It’s now well accepted that chronically elevated levels of insulin and a condition known as insulin resistance are the common precursors to heart disease and type-2 diabetes. Some 75 million Americans suffer from insulin resistance, according to the Centers of Disease Control; they have what’s officially called “metabolic syndrome.” That obesity, too, is considered a disorder of insulin resistance – the first symptom physicians are told to look for to diagnose metabolic syndrome is an expanding waistline – begins to explain why it is so intimately associated with both heart disease and diabetes.
These facts are not controversial, and yet the regulatory role of insulin in fat storage – despite its inclusion in endocrinology and biochemistry textbooks – is never mentioned in Ms. Parker-Pope’s article. Ms. Parker-Pope notes, for instance, that scientists have conducted studies looking at whether injecting people with the hormone leptin will lead to weight loss, but neglects to point out what is common knowledge among diabetes specialists: that when type-2 diabetics inject themselves with insulin they get fatter, and when they take drugs that lower insulin levels (metformin, for instance) they tend to lose weight.
Since this regulatory role of insulin in fat metabolism was established in the 1960s, a viable alternative explanation for the cause of obesity has been that it is caused by a dysregulation of insulin signaling. By this logic, the way to treat obesity is not by eating less and exercising more, as Ms. Parker-Pope implies, but by reducing insulin levels, perhaps as low as possible. That is accomplished most efficiently by severely restricting the carbohydrate content of the diet and removing, in particular, refined grains and sugars that have the greatest effect in stimulating insulin secretion.
The implication of this basic endocrinology is that obesity is caused not by eating too much and sedentary behavior, but by a disruption of the hormonal and enzymatic regulation of fat tissue caused by the easily digestible, refined carbohydrates and sugars that we do eat. Indeed, by this logic, calorie-restricted diets – starvation and semi-starvation diets as used in the studies Ms. Parker-Pope discusses – can be thought of as particularly counterproductive ways to reduce carbohydrate consumption and so insulin levels, starving the body, as they do, of the energy required to effectively run metabolic processes.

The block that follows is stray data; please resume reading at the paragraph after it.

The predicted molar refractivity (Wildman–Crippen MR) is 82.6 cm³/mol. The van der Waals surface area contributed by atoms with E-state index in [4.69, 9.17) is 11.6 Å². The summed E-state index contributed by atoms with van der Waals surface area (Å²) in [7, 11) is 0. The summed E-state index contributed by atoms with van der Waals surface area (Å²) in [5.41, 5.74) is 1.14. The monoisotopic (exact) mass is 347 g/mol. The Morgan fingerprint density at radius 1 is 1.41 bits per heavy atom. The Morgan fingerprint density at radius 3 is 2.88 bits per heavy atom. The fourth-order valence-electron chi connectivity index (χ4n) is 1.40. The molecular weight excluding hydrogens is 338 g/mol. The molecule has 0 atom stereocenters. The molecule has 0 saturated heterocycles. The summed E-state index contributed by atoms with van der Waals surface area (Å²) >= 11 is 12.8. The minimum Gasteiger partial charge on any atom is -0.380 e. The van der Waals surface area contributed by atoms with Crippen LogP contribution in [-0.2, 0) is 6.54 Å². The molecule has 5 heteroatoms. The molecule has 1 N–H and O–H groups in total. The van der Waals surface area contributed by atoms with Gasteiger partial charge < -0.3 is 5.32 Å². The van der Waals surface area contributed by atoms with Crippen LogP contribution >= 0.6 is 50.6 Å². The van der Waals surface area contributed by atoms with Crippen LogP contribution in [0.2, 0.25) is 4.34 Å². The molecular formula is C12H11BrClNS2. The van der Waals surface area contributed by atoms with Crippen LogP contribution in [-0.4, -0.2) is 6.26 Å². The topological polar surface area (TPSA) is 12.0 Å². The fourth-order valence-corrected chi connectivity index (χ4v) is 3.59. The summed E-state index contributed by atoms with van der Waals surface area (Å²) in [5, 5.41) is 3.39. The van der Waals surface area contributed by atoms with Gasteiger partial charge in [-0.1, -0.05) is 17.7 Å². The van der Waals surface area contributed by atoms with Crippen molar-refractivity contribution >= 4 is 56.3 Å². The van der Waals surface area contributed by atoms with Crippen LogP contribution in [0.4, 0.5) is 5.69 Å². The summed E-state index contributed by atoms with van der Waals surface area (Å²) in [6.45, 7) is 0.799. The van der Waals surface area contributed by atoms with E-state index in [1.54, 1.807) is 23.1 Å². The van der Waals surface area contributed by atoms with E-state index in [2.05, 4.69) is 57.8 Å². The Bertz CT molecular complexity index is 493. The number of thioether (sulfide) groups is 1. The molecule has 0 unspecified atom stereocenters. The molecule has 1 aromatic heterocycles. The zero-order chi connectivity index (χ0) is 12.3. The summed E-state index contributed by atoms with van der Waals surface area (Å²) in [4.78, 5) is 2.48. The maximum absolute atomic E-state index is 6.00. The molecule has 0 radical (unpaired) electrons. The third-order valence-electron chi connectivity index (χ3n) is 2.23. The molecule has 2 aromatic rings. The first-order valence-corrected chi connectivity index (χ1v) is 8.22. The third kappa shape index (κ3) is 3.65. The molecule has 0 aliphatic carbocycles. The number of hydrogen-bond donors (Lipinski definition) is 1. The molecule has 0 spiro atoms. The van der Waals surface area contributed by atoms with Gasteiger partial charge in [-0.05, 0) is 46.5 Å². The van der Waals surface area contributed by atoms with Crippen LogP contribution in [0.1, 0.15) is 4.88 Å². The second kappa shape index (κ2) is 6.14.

In the past decade, clinical trials have repeatedly demonstrated that when obese and overweight individuals consciously restrict the carbohydrates they eat, but not calories, they not only lose weight, on average, but their heart disease and diabetes risk factors improve significantly. Their insulin resistance, in effect, resolves. Those of us who have lost weight ourselves and witnessed the effect of these diets on our patients can confirm that this is exactly what happens.
This is accompanied by another well-accepted effect of carbohydrate-restriction – intrusive and obsessive thoughts of food seem to disappear on these diets. In fact, the American Medical Association has described the absence of hunger (technically “anorexia”) as a well-known side effect of diets that severely restrict carbohydrate content but otherwise allow dieters to eat as many calories (from fat and protein) as they want.
This implies that if researchers like those Ms. Parker-Pope quotes in her article had studied the metabolic and hormonal adaptations to weight loss on carbohydrate-restricted diets, rather than on calorie-restricted diets, they would have come to entirely different conclusions about the intractability of obesity, about the supposedly superhuman effort required to maintain weight loss, and about the metabolic and hormonal alterations that accompany this process.
Until the medical researchers themselves and the journalists, like Ms. Parker-Pope, who cover the field, acknowledge that there is indeed an alternative explanation for why we get fat, and that it leads to a surprisingly effective means of treating and preventing the disease, we can expect to make little progress.
Ms. Parker-Pope says she ultimately blames herself for allowing her weight to get out of control. We believe she should blame the hormones and enzymes that regulate her fat tissue, and the researchers and public health authorities who have been trying to convince her that it’s all about how much she eats and exercises, and forgot to mention that the hormone insulin is primarily responsible for storing fat in her fat tissue, and the amount of insulin her body secretes is dependent primarily on the amount and the type of carbohydrates she consumes.
Gary Taubes Peter Attia, M.D.